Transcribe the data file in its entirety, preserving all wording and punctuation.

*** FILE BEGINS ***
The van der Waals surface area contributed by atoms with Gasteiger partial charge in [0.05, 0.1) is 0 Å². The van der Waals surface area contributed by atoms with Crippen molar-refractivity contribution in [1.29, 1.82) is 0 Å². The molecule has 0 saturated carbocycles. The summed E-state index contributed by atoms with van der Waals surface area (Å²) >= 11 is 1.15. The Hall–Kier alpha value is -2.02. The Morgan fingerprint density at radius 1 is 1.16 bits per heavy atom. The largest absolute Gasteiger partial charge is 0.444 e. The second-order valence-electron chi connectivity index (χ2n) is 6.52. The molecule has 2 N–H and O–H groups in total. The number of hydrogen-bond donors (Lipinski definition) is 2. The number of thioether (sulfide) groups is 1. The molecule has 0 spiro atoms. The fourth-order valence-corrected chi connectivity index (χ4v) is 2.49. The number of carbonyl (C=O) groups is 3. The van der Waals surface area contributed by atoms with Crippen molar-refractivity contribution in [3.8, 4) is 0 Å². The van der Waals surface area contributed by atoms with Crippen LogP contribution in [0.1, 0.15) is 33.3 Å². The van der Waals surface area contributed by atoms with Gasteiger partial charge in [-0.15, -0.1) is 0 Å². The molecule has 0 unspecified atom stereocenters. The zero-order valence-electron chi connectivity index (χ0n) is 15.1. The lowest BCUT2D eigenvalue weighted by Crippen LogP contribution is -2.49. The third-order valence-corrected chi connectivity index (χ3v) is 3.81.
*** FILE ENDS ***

The van der Waals surface area contributed by atoms with Gasteiger partial charge in [0.05, 0.1) is 0 Å². The van der Waals surface area contributed by atoms with Crippen molar-refractivity contribution in [1.29, 1.82) is 0 Å². The molecule has 0 saturated carbocycles. The summed E-state index contributed by atoms with van der Waals surface area (Å²) >= 11 is 1.15. The Hall–Kier alpha value is -2.02. The Morgan fingerprint density at radius 1 is 1.16 bits per heavy atom. The largest absolute Gasteiger partial charge is 0.444 e. The second-order valence-electron chi connectivity index (χ2n) is 6.52. The molecule has 2 N–H and O–H groups in total. The number of hydrogen-bond donors (Lipinski definition) is 2. The number of thioether (sulfide) groups is 1. The molecule has 0 spiro atoms. The fourth-order valence-corrected chi connectivity index (χ4v) is 2.49. The number of carbonyl (C=O) groups is 3. The van der Waals surface area contributed by atoms with Crippen molar-refractivity contribution in [3.8, 4) is 0 Å². The van der Waals surface area contributed by atoms with Crippen LogP contribution in [0.1, 0.15) is 33.3 Å². The van der Waals surface area contributed by atoms with Gasteiger partial charge in [-0.15, -0.1) is 0 Å². The molecule has 0 unspecified atom stereocenters. The zero-order valence-electron chi connectivity index (χ0n) is 15.1. The lowest BCUT2D eigenvalue weighted by Crippen LogP contribution is -2.49. The third-order valence-corrected chi connectivity index (χ3v) is 3.81.